Yet, the transition that some private colleges are undertaking in becoming nonprofit organizations has also raised the eyebrows of some in the education field–and legal authorities.
Here, the charge is the same; some folks are profiting from education. In this case, owners of private colleges reap profits by becoming non-profit entities. Patricia Cohen of The New York Times delved into the for-profit, non-profit transition of Keiser University in Florida as an example:
Consider Keiser University in Florida. In 2011, the Keiser family, the school’s founder and owner, sold it to a tiny nonprofit called Everglades College, which it had created.
As president of Everglades, Arthur Keiser earned a salary of nearly $856,000, more than his counterpart at Harvard, according to the college’s 2012 tax return, the most recent publicly available. He is receiving payments and interest on more than $321 million he lent the tax-exempt nonprofit so that it could buy his university.
And he has an ownership interest in properties that the college pays $14.6 million in rent for, as well as a stake in the charter airplane that the college’s managers fly in and the Holiday Inn where its employees stay, the returns show. A family member also has an ownership interest in the computer company the college uses.
Keiser University, which has about 20,000 students spread over 15 campuses, is one of a handful of for-profit colleges that have switched to the nonprofit arena or are considering that move.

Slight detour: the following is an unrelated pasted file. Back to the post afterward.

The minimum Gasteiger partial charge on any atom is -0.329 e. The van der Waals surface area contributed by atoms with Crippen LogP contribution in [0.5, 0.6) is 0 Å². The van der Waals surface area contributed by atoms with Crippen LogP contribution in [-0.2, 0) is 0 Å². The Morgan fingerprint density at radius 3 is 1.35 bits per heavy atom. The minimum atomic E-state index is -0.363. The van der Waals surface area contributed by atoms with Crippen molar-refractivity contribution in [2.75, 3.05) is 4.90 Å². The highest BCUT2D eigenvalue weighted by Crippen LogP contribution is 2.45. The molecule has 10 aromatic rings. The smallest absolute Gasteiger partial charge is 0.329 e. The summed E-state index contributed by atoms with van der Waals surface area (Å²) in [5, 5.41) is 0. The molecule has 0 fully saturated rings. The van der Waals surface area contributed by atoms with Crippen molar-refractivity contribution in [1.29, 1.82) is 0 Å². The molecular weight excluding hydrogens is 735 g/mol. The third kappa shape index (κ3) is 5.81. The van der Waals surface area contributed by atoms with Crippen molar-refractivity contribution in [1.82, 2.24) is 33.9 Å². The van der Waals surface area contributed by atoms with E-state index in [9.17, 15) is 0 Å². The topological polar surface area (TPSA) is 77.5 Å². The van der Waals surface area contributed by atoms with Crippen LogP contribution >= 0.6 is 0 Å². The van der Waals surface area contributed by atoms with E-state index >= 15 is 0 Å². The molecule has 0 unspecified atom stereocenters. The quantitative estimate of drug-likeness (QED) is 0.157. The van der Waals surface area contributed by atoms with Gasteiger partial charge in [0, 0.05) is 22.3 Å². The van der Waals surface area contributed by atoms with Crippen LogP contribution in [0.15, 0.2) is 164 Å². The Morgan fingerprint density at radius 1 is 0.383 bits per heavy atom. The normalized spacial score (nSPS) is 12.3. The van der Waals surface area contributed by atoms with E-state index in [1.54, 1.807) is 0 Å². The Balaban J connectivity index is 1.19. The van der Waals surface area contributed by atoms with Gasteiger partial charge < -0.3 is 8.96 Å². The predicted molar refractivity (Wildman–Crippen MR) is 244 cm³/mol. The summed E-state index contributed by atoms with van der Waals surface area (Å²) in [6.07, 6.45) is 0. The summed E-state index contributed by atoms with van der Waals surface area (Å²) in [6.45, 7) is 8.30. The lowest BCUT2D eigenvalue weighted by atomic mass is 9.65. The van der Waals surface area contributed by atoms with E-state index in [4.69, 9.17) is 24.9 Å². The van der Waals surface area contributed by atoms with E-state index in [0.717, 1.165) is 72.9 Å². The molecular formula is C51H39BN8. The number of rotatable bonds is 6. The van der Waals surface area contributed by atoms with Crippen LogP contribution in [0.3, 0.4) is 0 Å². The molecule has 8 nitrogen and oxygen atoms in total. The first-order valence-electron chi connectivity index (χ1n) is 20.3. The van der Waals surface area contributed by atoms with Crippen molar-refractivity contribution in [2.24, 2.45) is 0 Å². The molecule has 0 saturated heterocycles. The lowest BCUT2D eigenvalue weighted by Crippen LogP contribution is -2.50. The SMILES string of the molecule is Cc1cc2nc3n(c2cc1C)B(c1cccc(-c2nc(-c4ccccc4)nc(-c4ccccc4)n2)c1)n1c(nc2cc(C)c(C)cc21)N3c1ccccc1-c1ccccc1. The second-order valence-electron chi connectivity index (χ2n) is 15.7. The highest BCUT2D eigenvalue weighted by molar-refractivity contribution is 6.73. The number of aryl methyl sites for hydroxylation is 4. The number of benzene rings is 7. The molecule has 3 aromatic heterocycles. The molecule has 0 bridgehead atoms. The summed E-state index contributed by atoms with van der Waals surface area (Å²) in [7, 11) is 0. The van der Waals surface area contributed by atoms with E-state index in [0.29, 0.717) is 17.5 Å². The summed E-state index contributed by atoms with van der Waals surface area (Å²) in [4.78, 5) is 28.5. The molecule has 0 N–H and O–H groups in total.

The shift means more restrictions on moneymaking ventures and loss of ownership. But nonprofit schools — defined as providing a public benefit — do not have to pay taxes, are eligible for certain state grants and can receive more money from the federal student loan program.
Consumer advocates and legal experts warn that some institutions might be shifting primarily to avoid stepped-up government scrutiny and regulation.
The piece then goes into how for-profit institutions have been hobbled by controversy, specifically luring (paraphrasing the NYT here) minority and low-income students through false advertising about the value of their degrees, while burdening them with massive amounts of student debt.
Keiser did agree to offer free retraining for its former students after an investigation by the Florida Attorney Generals Office into their admission process, according to the Times, but was the transfer legal? It appears to be that way since the article doesn’t mention any illegality over the transition.
The Education Department has final approval over the shift to nonprofit status, reviewing a school’s financial obligations and administrative capabilities. None have yet been rejected.